Novel Insights into Depression and Antidepressants: A Synergy Between Synaptogenesis and Neurogenesis?
- Francis Rodriguez BambicoAffiliated withBehavioural Neurobiology Laboratory, Research Neuroimaging Division, Center for Addiction and Mental Health, University of Toronto Email author
- , Catherine BelzungAffiliated withINSERM 930 Eq 4, Université François-Rabelais, Sciences et Techniques
Major depressive disorder has been associated with manifold pathophysiological changes. These include metabolic abnormalities in discreet brain areas; modifications in the level of stress hormones, neurotransmitters, and neurotrophic factors; impaired spinogenesis and synaptogenesis in crucial brain areas, such as the prefrontal cortex and the hippocampus; and impaired neurogenesis in the hippocampus. Antidepressant therapy facilitates remission by reversing most of these disturbances, indicating that these dysfunctions may participate causally in depressive symptomatology. However, few attempts have been made to integrate these different pathophysiologies into one model. The present chapter endeavors (1) to review the extant literature in the field, with particular focus on the role of neurogenesis and synaptogenesis in depression; (2) and to suggest a possible interplay between these two processes, as well as, describe the ways by which improving both neurogenesis and synaptogenesis may enable effective recovery by acting on a larger neuronal network.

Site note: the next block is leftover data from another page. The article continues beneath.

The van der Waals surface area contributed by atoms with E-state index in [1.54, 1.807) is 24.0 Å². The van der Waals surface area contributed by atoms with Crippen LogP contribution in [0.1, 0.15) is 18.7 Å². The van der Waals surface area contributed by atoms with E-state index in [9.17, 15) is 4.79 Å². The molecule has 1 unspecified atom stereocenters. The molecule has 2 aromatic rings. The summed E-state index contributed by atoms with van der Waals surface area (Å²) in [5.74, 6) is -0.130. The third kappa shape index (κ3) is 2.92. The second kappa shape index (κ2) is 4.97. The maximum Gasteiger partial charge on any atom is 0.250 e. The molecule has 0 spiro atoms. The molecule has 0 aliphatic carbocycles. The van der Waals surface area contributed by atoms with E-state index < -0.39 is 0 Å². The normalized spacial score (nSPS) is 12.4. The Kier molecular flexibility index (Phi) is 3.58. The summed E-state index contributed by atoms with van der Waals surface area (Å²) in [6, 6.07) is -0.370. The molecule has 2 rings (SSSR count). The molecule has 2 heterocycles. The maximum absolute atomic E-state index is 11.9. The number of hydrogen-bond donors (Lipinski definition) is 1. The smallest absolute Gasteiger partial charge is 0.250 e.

KeywordsNeurogenesis Synaptogenesis Stress Depression Antidepressants
- Novel Insights into Depression and Antidepressants: A Synergy Between Synaptogenesis and Neurogenesis?
- Book Title
- Neurogenesis and Neural Plasticity
- pp 243-291
- Print ISBN
- Online ISBN
- Series Title
- Current Topics in Behavioral Neurosciences
- Series Volume
- Series ISSN
- Springer Berlin Heidelberg
- Copyright Holder
- Springer-Verlag Berlin Heidelberg
- Additional Links
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- Editor Affiliations
- 3. , INSERM 930, Faculté des Sciences
- 4. Medical School, Queen's Medical Centre, University of Nottingham
- Author Affiliations
- 1. Behavioural Neurobiology Laboratory, Research Neuroimaging Division, Center for Addiction and Mental Health, University of Toronto, 250 College Street, Toronto, ON, M5T 1R8, Canada
- 2. INSERM 930 Eq 4, Université François-Rabelais, Sciences et Techniques, Parc Grandmont, F-37200, Tours, France
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